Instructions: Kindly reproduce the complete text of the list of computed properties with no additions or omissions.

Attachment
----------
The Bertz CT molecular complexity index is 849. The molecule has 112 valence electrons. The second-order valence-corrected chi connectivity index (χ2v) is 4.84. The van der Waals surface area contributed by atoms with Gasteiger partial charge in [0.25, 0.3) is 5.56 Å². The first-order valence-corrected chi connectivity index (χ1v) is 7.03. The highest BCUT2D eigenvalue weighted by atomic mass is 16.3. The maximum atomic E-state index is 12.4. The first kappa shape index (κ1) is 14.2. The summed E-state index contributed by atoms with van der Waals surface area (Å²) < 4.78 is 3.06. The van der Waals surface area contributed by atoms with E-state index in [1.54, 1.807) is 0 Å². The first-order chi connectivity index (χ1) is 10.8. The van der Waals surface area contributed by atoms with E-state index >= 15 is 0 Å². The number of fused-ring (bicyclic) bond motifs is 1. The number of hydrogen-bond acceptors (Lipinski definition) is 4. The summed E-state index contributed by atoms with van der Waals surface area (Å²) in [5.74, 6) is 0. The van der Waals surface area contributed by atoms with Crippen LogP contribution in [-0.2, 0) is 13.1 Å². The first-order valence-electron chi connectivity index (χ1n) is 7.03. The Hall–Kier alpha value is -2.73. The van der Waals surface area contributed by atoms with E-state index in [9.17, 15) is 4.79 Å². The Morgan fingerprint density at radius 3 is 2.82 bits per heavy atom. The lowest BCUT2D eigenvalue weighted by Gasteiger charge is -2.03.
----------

The Bertz CT molecular complexity index is 849. The molecule has 112 valence electrons. The second-order valence-corrected chi connectivity index (χ2v) is 4.84. The van der Waals surface area contributed by atoms with Gasteiger partial charge in [0.25, 0.3) is 5.56 Å². The first-order valence-corrected chi connectivity index (χ1v) is 7.03. The highest BCUT2D eigenvalue weighted by atomic mass is 16.3. The maximum atomic E-state index is 12.4. The first kappa shape index (κ1) is 14.2. The summed E-state index contributed by atoms with van der Waals surface area (Å²) < 4.78 is 3.06. The van der Waals surface area contributed by atoms with E-state index in [1.54, 1.807) is 0 Å². The first-order chi connectivity index (χ1) is 10.8. The van der Waals surface area contributed by atoms with E-state index >= 15 is 0 Å². The number of fused-ring (bicyclic) bond motifs is 1. The number of hydrogen-bond acceptors (Lipinski definition) is 4. The summed E-state index contributed by atoms with van der Waals surface area (Å²) in [5.74, 6) is 0. The van der Waals surface area contributed by atoms with Crippen LogP contribution in [-0.2, 0) is 13.1 Å². The first-order valence-electron chi connectivity index (χ1n) is 7.03. The Hall–Kier alpha value is -2.73. The van der Waals surface area contributed by atoms with E-state index in [9.17, 15) is 4.79 Å². The Morgan fingerprint density at radius 3 is 2.82 bits per heavy atom. The lowest BCUT2D eigenvalue weighted by Gasteiger charge is -2.03.